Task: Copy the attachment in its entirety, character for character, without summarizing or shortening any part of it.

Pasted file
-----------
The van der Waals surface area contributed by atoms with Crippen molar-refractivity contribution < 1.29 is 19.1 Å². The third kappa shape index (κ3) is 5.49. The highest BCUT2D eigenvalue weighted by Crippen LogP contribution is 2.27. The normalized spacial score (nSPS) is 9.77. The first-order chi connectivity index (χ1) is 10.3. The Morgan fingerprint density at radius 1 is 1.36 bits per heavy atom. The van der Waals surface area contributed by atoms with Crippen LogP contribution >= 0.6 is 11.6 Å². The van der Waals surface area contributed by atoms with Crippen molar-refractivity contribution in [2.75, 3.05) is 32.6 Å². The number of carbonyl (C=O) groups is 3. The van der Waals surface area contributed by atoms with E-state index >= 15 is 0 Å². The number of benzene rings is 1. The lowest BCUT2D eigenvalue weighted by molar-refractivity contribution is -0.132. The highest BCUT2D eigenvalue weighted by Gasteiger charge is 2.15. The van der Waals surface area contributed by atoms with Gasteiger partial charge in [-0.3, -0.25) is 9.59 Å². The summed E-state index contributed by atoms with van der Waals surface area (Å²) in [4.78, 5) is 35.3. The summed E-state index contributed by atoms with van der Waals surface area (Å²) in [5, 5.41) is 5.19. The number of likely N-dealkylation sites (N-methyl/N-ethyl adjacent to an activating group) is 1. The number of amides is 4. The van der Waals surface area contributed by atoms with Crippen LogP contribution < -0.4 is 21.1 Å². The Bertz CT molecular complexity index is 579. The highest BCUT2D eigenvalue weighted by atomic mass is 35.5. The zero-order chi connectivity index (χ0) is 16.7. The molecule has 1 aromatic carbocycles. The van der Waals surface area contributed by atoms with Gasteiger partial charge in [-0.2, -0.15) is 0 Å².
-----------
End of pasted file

The van der Waals surface area contributed by atoms with Crippen molar-refractivity contribution < 1.29 is 19.1 Å². The third kappa shape index (κ3) is 5.49. The highest BCUT2D eigenvalue weighted by Crippen LogP contribution is 2.27. The normalized spacial score (nSPS) is 9.77. The first-order chi connectivity index (χ1) is 10.3. The Morgan fingerprint density at radius 1 is 1.36 bits per heavy atom. The van der Waals surface area contributed by atoms with Crippen LogP contribution >= 0.6 is 11.6 Å². The van der Waals surface area contributed by atoms with Crippen molar-refractivity contribution in [2.75, 3.05) is 32.6 Å². The number of carbonyl (C=O) groups is 3. The van der Waals surface area contributed by atoms with E-state index >= 15 is 0 Å². The number of benzene rings is 1. The lowest BCUT2D eigenvalue weighted by molar-refractivity contribution is -0.132. The highest BCUT2D eigenvalue weighted by Gasteiger charge is 2.15. The van der Waals surface area contributed by atoms with Gasteiger partial charge in [-0.3, -0.25) is 9.59 Å². The summed E-state index contributed by atoms with van der Waals surface area (Å²) in [4.78, 5) is 35.3. The summed E-state index contributed by atoms with van der Waals surface area (Å²) in [5, 5.41) is 5.19. The number of likely N-dealkylation sites (N-methyl/N-ethyl adjacent to an activating group) is 1. The number of amides is 4. The van der Waals surface area contributed by atoms with Crippen LogP contribution < -0.4 is 21.1 Å². The Bertz CT molecular complexity index is 579. The highest BCUT2D eigenvalue weighted by atomic mass is 35.5. The zero-order chi connectivity index (χ0) is 16.7. The molecule has 1 aromatic carbocycles. The van der Waals surface area contributed by atoms with Gasteiger partial charge in [-0.2, -0.15) is 0 Å².